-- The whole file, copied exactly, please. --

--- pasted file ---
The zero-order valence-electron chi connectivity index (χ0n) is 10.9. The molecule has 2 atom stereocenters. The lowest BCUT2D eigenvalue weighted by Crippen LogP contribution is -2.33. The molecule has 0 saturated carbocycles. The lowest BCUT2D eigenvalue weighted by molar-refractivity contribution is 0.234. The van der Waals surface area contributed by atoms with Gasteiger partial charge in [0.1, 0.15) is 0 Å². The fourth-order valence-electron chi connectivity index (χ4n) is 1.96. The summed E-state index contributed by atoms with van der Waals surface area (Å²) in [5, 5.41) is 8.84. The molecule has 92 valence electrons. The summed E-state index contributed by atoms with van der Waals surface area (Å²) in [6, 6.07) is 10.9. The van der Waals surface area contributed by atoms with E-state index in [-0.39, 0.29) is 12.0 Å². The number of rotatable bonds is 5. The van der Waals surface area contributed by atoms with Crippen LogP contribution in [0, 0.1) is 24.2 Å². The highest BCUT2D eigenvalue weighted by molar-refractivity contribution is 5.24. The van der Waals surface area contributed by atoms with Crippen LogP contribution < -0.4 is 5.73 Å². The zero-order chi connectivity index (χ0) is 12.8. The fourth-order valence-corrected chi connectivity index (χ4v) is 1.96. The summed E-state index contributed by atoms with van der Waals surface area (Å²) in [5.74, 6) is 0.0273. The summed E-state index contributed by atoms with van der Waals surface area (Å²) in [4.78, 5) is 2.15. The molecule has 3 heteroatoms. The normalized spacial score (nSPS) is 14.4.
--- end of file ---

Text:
The zero-order valence-electron chi connectivity index (χ0n) is 10.9. The molecule has 2 atom stereocenters. The lowest BCUT2D eigenvalue weighted by Crippen LogP contribution is -2.33. The molecule has 0 saturated carbocycles. The lowest BCUT2D eigenvalue weighted by molar-refractivity contribution is 0.234. The van der Waals surface area contributed by atoms with Gasteiger partial charge in [0.1, 0.15) is 0 Å². The fourth-order valence-electron chi connectivity index (χ4n) is 1.96. The summed E-state index contributed by atoms with van der Waals surface area (Å²) in [5, 5.41) is 8.84. The molecule has 92 valence electrons. The summed E-state index contributed by atoms with van der Waals surface area (Å²) in [6, 6.07) is 10.9. The van der Waals surface area contributed by atoms with E-state index in [-0.39, 0.29) is 12.0 Å². The number of rotatable bonds is 5. The van der Waals surface area contributed by atoms with Crippen LogP contribution in [0, 0.1) is 24.2 Å². The highest BCUT2D eigenvalue weighted by molar-refractivity contribution is 5.24. The van der Waals surface area contributed by atoms with Crippen LogP contribution < -0.4 is 5.73 Å². The zero-order chi connectivity index (χ0) is 12.8. The fourth-order valence-corrected chi connectivity index (χ4v) is 1.96. The summed E-state index contributed by atoms with van der Waals surface area (Å²) in [5.74, 6) is 0.0273. The summed E-state index contributed by atoms with van der Waals surface area (Å²) in [4.78, 5) is 2.15. The molecule has 3 heteroatoms. The normalized spacial score (nSPS) is 14.4.